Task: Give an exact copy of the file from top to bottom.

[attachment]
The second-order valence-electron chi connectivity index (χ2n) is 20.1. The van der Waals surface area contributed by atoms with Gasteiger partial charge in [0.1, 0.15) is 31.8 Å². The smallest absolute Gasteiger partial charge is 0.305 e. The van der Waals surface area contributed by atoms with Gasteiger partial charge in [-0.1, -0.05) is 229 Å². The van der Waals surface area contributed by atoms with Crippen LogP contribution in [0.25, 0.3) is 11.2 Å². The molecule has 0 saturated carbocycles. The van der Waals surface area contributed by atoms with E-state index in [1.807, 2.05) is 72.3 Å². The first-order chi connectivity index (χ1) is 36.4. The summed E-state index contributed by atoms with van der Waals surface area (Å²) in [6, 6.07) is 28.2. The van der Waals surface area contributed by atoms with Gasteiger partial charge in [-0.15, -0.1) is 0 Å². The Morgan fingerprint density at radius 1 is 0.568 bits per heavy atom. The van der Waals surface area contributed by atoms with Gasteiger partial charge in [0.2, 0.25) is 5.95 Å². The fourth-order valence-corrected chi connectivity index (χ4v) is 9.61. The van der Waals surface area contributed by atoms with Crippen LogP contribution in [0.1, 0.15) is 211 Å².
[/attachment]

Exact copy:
The second-order valence-electron chi connectivity index (χ2n) is 20.1. The van der Waals surface area contributed by atoms with Gasteiger partial charge in [0.1, 0.15) is 31.8 Å². The smallest absolute Gasteiger partial charge is 0.305 e. The van der Waals surface area contributed by atoms with Gasteiger partial charge in [-0.1, -0.05) is 229 Å². The van der Waals surface area contributed by atoms with Crippen LogP contribution in [0.25, 0.3) is 11.2 Å². The molecule has 0 saturated carbocycles. The van der Waals surface area contributed by atoms with E-state index in [1.807, 2.05) is 72.3 Å². The first-order chi connectivity index (χ1) is 36.4. The summed E-state index contributed by atoms with van der Waals surface area (Å²) in [6, 6.07) is 28.2. The van der Waals surface area contributed by atoms with Gasteiger partial charge in [-0.15, -0.1) is 0 Å². The Morgan fingerprint density at radius 1 is 0.568 bits per heavy atom. The van der Waals surface area contributed by atoms with Gasteiger partial charge in [0.2, 0.25) is 5.95 Å². The fourth-order valence-corrected chi connectivity index (χ4v) is 9.61. The van der Waals surface area contributed by atoms with Crippen LogP contribution in [0.1, 0.15) is 211 Å².